“Ben, every legend and all mythologies exist to teach us how to run our days. In kind fashion. A loving way. But there’s no story, no matter how ancient, as important as one’s own. So if we’re to live good lives, we have to tell ourselves our own story. In a good way. A way that’s decent to ourselves.” [From The Last Storyteller, by Frank Delaney]
I read that quote just now and it hit my brain like a crowbar prying loose the fulcrum rock that generates an avalanche.
I crawled out from the onslaught of images and found myself squarely facing this one: what if, when we made choices in life, instead of ordering the cause, we had to name and order the consequence? How might our lives look different..or would they?
For example one of the good decisions I made in life was to not begin smoking. I do not say this with any kind of self-righteousness, but more with wonder and awe and gratefulness that something or someone in life inspired me to make that particular decision.
And I know people who have been addicted to many different things. The consensus, they tell me, is that cigarettes is the bad one. The one that leaves you wanting just one more years, even decades, after having quit. If you are able to quit at all.
Recently I was waiting to pay for gas when the guy in front of me…not yet 21 I am certain…ordered a case of Marlboros. $ 45.60. $ 45.60!!!??? I had no idea! I wanted to grab the young man by the lapels and say RUN!!! I do not know you but I promise you that this is a decision you WILL REGRET.
Instead I watched him bemoan the high cost of his fix, pull out his ATM card…and have it denied.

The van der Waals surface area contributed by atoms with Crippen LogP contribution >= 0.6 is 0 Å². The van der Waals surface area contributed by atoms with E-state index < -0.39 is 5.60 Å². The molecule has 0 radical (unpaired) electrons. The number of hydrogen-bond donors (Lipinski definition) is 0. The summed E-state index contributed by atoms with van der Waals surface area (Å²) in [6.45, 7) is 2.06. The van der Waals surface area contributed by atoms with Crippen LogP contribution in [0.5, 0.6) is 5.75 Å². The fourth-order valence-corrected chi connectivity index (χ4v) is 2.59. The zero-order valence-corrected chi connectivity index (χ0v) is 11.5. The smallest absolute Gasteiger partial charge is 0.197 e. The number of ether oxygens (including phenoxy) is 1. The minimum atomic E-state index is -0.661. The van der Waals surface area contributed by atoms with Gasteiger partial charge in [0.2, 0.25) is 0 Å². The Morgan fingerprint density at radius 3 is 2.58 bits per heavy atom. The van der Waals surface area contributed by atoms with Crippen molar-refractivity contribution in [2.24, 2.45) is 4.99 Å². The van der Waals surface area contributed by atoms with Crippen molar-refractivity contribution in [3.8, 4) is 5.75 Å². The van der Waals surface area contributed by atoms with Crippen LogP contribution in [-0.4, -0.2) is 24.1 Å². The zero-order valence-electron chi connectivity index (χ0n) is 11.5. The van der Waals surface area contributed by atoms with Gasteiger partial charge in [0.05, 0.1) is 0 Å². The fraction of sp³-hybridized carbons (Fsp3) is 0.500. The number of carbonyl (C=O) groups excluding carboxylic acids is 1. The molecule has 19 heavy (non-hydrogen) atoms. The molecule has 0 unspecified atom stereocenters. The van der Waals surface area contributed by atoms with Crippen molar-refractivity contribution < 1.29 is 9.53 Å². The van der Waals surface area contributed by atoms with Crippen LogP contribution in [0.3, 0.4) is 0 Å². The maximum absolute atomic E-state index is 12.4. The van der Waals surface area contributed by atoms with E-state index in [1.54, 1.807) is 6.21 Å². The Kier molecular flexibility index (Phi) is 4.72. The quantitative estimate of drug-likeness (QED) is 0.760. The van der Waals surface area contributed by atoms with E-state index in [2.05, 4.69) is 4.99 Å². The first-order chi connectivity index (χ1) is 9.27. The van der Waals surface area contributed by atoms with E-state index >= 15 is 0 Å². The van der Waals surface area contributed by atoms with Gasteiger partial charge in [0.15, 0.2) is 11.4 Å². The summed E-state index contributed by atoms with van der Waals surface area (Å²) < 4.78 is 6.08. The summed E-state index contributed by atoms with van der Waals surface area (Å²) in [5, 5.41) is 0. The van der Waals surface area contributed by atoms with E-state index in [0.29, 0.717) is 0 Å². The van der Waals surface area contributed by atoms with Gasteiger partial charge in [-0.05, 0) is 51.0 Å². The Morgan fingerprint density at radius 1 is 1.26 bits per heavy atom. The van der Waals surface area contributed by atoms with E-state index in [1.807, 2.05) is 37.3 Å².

Then I waited while he gave her an alternate card on which the cashier was to ring up $ 35.00…while he ran out to the car to get the balance.
And again, I so wanted to insert myself into his decision-making process. OPTIONAL! I might’ve said. Imagine…you could stop for lunch in a couple of hours and STILL have money in your account to buy a hamburger!
So easy, when we witness bad decisions other people are making to wonder at their motive and pity their blurred vision of the future.
So maybe that’s why this image came to me today. Imagine how different our days might be if we made decisions by asking for the consequences…not the catalyst.
“I’d like a case of
Camels Cancer please, non-filtered high-dose chemo.”
scoop a story that will most certainly damage your opinion of the person I’m about to talk about.”
okay to drive willing to take the risk that I might kill or maim myself or some completely innocent fellow traveller.”
Supersize it, make my clothes stop fitting please.
Strange to think about, isn’t it?
And now this post has produced so much anxiety IN ME, I can’t IMAGINE anyone else liking it. So how might this little exercise be a little less problematic?
I know. We could extend the game to include decisions that lead to GOOD consequences.
No thanks, I don’t smoke. Life, please. Abundantly.”